Today’s culture fails to validate men’s trauma – sex abuse, domestic violence, abortion. However, men are viewed as perpetrators of trauma, not victims. Their pain comes out in addictions or anger usually, giving society proof they can be dangerous.

“Their pain comes out in symptoms such as anger, addiction, and other issues. Because male trauma is not validated, their symptoms send a message to our culture that perpetuates the very belief culture has about men. Their trauma comes out in addiction and abuse….and they are seen as perpetrators of female trauma. This is a terrible cycle,” explains Hasek.

This is a serious and immediate need in our culture today, to validate men’s emotions, acknowledge their trauma, and help them find healing.

At Support After Abortion, we are developing new curriculums to help men heal from abortion with clinical experts like Greg Hasek. We are aiming to get at both the heart and mind of a man who has experienced abortion. We currently have extensive content to help men who are wanting to explore healing from past abortion wounds at our website.

Healing Resources for men are available

Consumer research done by Support After Abortion reveals that nearly three-quarters of men will seek out help and healing within two years of abortion. But many have no idea where to go.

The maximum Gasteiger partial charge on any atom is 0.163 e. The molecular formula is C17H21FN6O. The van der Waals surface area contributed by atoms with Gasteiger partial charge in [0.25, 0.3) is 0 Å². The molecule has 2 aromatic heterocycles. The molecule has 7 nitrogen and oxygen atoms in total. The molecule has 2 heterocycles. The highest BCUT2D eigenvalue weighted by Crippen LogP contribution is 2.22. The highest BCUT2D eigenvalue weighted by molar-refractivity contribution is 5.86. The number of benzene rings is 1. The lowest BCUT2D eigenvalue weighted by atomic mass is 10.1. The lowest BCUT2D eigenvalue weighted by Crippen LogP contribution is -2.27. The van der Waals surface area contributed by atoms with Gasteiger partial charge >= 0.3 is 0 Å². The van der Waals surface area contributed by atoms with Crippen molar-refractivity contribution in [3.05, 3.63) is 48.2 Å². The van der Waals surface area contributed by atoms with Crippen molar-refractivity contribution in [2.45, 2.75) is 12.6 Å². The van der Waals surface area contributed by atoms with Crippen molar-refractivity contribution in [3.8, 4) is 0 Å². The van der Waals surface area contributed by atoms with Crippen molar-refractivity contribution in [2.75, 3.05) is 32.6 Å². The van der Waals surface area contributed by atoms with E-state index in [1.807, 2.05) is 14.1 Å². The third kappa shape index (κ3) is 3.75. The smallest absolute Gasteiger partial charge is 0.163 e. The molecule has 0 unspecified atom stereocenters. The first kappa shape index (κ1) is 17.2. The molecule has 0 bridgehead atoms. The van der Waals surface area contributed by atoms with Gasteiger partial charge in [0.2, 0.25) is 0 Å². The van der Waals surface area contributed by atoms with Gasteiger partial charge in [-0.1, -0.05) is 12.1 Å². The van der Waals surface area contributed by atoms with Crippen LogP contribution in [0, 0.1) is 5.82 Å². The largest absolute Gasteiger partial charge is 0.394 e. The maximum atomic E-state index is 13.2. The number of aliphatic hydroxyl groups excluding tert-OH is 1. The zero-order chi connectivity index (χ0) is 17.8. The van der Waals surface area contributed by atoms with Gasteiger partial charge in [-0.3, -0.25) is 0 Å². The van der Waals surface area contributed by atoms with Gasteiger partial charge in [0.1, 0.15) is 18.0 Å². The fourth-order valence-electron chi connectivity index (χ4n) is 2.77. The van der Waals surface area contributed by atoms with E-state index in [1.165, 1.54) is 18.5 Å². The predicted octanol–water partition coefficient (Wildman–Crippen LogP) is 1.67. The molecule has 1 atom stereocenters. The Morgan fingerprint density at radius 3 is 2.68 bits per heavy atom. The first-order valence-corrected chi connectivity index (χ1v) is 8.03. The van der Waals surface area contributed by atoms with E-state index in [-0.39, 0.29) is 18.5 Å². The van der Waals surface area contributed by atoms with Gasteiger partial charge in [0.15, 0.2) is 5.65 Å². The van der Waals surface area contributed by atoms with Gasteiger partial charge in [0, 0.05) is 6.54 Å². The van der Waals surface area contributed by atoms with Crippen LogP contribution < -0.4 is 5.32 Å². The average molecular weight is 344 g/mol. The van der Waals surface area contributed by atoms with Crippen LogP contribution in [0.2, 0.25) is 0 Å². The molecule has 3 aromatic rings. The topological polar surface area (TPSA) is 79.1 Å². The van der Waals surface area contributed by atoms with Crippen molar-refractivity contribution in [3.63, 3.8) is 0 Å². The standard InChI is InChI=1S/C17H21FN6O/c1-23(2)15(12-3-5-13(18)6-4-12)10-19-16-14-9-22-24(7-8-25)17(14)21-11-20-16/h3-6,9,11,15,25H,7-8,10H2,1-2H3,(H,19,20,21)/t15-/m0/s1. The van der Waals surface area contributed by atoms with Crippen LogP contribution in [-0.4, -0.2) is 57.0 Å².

Even in Hasek’s established practice, men do not often come to him asking for help in healing from an abortion experience. They are asking for help with their sex addiction or their anger issues. But Hasek has found that 40% of his patients have an abortion in their past, sinking them deeper into their addictions.

Hasek works with men to deal with the root causes, including abortion, of the presenting symptoms to heal from past trauma so they do not relapse into harmful behaviors and emotional roller coasters. Leaders in healing ministries and clinical technicians and therapists need to get to the root of that anger and addiction that is contributing to their presenting problem of addiction.

“We as leaders need to look, if we are going to help men, is the most likely are not going to come forward with an abortion trauma as the presenting problem. We need to look at how we can make those correlations and tie back opportunities based on symptoms to help those men who have abortions in their history,” said Hasek.

For those who work in healing ministries and for those men who don’t know where to turn for help after an abortion experience, Support After Abortion is hosting experts like Greg Hasek at the Unraveling Roots of Men’s Trauma conference and his presentation is available to watch online We’ll be exploring this issue of culture telling men they don’t need healing from abortion, as well as others that are overlooked when it comes to men healing from abortion trauma. They need to connect to their emotions in order to start healing and connection to feelings isn’t always easy for men.

If you or someone you know has been impacted by abortion, you are not alone. Call or text our confidential hopeline at 844-289-HOPE (4673). Women, this is your call: if your partner, male loved one or friend has had an abortion, visit us at to learn how to create a safe space, and create dialogue so more men can receive hope and healing after abortion.